A new Ghost Rider movie opening this Friday brings with it a wonderful side benefit: numerous interviews with Nic Cage saying awesomely eccentric things. For example, did you know Nic Cage based his performance on his pet cobra? (And of course he has a pet cobra.) The video of him talking about — and doing a pantomime of — his pet cobra is below. Even better revelations came from Cage’s interview yesterday with Opie and Anthony. The interview starts at 1:13:00 in this video (which will only be available for a short while), but we’ve transcribed some of our favorite bits from the long interview for your convenience.
He discussed how he thought of the plot to Ghost Rider: Spirit of Vengeance. (Did you know it was all his idea? It totally was.)
I have to go and find the Devil’s son and bring him to a monastery in Turkey and have him exorcised, and that idea actually came to me because, when I was promoting the first movie, I was in England and I was dressed as Ghost Rider. I liked to wear the leather jacket and the leather pants and the biker boots. And on my lunch break, on a lark, I went to Westminster Abbey not knowing that I was walking into an environmental summit between the Archbishop of Canterbury and the Pope of the Greek Orthodox Church.
And there I was, sitting in the back, and a bishop from Colorado looked at me and went, “Oh, I didn’t know it was you. If I had known it was you, I would have invited you to sit with me. Let me introduce you.” So there I was, shaking hands with the Archbishop of Canterbury and the Pope of the Greek Orthodox Church dressed like Ghost Rider. And then the bishop from Colorado leans over and he whispers in my ear, “And, oh, by the way, I can be naughty, too.” And I was like, okay, what do I do with that? I’ve got it. Let’s have Ghost Rider working with the church. And that’s how Spirit of Vengeance happened. [Transcribed by Gamma Squad, emphasis ours]
Normally, when a bishop talks about being naughty, I don’t expect to hear, “And that’s how Spirit of Vengeance happened” so much as I expect to hear, “And then I blacked out from the date rape drugs, your Honor.” But we’re dealing with Nic Cage here. He’s operating on another level, a level where actors argue with producers over the need for a handlebar mustache to signal to the audience that they’re watching absurdist humor:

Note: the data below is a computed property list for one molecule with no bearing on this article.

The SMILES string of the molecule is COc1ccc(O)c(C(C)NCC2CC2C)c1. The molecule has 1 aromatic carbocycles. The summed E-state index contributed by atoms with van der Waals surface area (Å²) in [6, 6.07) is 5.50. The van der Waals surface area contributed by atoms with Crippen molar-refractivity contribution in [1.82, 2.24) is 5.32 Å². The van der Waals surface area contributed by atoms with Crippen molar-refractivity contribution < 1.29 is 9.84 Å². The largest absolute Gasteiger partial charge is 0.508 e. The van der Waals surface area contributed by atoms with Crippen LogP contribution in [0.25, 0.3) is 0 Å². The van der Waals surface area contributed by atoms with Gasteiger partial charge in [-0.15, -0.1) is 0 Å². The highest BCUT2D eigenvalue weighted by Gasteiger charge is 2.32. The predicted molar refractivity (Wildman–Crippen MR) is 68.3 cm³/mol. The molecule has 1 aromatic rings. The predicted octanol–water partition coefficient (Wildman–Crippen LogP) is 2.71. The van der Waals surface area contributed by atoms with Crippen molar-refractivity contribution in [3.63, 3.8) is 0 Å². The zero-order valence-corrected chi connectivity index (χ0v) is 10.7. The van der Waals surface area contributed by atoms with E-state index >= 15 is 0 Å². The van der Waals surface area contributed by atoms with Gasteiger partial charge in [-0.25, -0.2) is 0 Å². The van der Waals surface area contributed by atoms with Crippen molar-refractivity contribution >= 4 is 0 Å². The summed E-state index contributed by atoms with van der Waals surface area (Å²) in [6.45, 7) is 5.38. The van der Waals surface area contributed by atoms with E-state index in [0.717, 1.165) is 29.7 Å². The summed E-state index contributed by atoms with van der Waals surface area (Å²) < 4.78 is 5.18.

Neil LaBute [director of the Wicker Man remake] is famously known for having a kind of twisted, ironic sense of humor [...] and I knew, working with him, we could go to some places that would really kind of push it a little bit. Now, when you go running around in a bear suit knocking out a village of women who are blowing viking horns you know it’s somewhat absurd. The flavor of that movie was a mix of being ridiculous and also scary. [...]
Originally, when I did The Wicker Man, I wanted to play the cop with a handlebar mustache, one of these macho guys who’s just completely absurd, but the producers wouldn’t let me do it. I think people might have understood a little more — the bloggers and the YouTube folks — that we were kind of in on the joke if I did have the handlebar mustache. But they said, “Look, we paid this amount for you to be in the movie. You will not be wearing a mustache.” I said, “Well, it’s your mistake if they don’t get it.” [Transcribed by Gamma Squad, emphasis ours]
Someone re-release Wicker Man in 3D and CGI in a handlebar mustache. THIS IS IMPORTANT. The story needs to be told how it was originally intended; we have the technology.
But even more awesomely batsh-t than the argument over handlebar mustaches was Nic Cage’s explanation of how he dealt with the artificiality of the CGI effects which created his look in Ghost Rider: Spirit of Vengeance:
In order to believe I was the character on some level and not feel completely absurd, I would paint my face to have skull makeup. So I’d use black and white paint. I would black out my eyes so you’d see no white, no pupil, with black contact lenses. I would walk on the set looking like that, and I wouldn’t say a word to anybody. So it was just very uncomfortable for everybody, and that made it so like I didn’t have to act because I could see the fear in their eyes, and then it was just like oxygen to a forest fire, where I just believed I was the Spirit of Vengeance. [Transcribed by Gamma Squad, emphasis ours]
We’re pretty sure if we went to work and Nic Cage showed up with face paint and black contact lenses he brought from home, we’d be sh-tting bricks, too.